THE GAINSBOROUGH BATH SPA / BATH, ENGLAND Known the world over for the Roman public baths for which the town is named, Bath has been luring tourists for some 2,000 years. It still retains the famous natural hot springs, albeit in a completely different setting. Try the healing waters at the refined Gainsborough Bath Spa hotel, which was built around the thermal waters of the Hetling Spring. The spa is available only to guests of the hotel; a complimentary hour-long water bathing circuit around the pools is included in accommodations.

Pack & Play


Versant 60L Pack $259.95, Roomy enough for three to five days’ worth of gear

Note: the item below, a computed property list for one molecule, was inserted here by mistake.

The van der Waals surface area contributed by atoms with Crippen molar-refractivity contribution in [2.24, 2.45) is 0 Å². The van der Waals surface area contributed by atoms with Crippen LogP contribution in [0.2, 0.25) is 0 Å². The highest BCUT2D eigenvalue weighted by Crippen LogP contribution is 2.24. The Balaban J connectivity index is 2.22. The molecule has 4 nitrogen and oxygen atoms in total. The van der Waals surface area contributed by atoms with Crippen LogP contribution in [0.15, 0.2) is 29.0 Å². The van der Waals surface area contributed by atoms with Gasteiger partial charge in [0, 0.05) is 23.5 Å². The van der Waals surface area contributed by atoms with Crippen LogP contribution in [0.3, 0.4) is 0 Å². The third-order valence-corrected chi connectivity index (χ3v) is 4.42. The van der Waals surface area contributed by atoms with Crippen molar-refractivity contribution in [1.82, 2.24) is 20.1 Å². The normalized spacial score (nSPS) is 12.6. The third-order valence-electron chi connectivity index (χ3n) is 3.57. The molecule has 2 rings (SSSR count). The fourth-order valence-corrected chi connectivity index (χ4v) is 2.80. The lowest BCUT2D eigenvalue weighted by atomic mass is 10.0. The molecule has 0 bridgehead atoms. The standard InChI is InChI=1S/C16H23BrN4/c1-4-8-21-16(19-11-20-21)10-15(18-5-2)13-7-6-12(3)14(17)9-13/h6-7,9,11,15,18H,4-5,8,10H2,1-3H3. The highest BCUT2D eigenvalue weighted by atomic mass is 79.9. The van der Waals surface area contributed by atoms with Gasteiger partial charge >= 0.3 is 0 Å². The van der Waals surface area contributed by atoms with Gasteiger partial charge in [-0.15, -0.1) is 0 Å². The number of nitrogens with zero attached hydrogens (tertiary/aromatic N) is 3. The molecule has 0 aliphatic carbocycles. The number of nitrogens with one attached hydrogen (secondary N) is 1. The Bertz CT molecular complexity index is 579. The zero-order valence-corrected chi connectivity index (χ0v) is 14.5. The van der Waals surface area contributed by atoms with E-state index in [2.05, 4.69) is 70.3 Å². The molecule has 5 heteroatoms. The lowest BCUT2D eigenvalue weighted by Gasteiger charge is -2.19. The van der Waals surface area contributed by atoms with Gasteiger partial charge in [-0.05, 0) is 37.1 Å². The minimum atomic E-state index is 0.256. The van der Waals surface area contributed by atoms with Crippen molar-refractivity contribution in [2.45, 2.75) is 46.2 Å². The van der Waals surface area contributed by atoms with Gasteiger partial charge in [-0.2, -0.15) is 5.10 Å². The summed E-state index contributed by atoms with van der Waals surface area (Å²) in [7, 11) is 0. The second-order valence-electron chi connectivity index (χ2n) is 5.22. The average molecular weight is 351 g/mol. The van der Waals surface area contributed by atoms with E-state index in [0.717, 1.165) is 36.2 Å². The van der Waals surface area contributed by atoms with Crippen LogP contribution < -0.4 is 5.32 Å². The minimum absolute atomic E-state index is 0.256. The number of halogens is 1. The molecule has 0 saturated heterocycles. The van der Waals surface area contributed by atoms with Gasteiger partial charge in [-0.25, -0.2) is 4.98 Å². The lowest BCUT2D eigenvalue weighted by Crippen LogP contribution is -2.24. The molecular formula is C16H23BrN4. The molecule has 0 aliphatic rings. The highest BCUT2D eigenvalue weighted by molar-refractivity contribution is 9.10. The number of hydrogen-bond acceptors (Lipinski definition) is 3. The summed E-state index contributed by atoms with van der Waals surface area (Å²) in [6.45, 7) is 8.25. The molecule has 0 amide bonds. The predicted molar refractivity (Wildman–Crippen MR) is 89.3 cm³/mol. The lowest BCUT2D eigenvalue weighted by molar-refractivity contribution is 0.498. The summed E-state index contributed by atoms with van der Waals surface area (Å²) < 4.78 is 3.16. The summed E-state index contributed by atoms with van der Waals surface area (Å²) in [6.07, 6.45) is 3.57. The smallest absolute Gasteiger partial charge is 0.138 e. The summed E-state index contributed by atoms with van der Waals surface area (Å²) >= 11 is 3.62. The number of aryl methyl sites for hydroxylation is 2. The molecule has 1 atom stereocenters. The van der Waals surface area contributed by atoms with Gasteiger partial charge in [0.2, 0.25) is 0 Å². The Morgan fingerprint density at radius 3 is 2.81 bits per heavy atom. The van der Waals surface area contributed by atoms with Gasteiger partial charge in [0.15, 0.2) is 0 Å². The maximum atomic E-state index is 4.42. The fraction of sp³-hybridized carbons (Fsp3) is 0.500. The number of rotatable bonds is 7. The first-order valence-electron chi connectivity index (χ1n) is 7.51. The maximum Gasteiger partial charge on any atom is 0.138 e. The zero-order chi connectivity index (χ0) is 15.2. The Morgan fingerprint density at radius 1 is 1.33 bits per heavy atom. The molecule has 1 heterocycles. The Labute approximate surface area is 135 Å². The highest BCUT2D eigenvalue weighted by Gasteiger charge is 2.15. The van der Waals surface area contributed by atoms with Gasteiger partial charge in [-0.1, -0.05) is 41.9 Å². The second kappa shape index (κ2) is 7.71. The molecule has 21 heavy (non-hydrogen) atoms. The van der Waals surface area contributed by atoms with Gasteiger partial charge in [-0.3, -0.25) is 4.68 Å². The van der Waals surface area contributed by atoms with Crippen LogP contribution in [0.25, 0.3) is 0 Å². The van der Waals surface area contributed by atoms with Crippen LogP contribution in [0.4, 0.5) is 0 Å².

Cooking System $125.95, Comes with push-button igniter

RELAXED WEEKEND CAMPOUT Michigan’s Upper Peninsula offers sweeping vistas of fall foliage and makes for an ideal family-friendly camping excursion.

Women’s Houdini Jacket $99, Folds up neatly into its own chest pocket

Polystriker Fire Starter $17.95, Striking tool snaps into handle




Primus Cutlery Set $15.95, Durable stainless steel knife, fork and spoon pack neatly into leather sleeve


ADVENTUROUS DAY HIKE Lightweight Vest $149, Packs easily and is windproof and water-resistant

Visit Angels Landing at Utah’s Zion National Park for a variety of hikes suited to different skill levels.

Animal Multi Tool $20, Has 7 minitools – including a flat-head screwdriver and a bottle opener – that unfold into animal shapes

Women's GoreTex Hiking Boot $149, Lightweight, waterproof upper layer, shock-absorbing midsole

Super Unit 49mm Watch $200, Shock absorption and rugged housing, perfect for outdoor activities

Iceman Ice Scarf $9.99 each, Soak in water to cool down

Fall 2016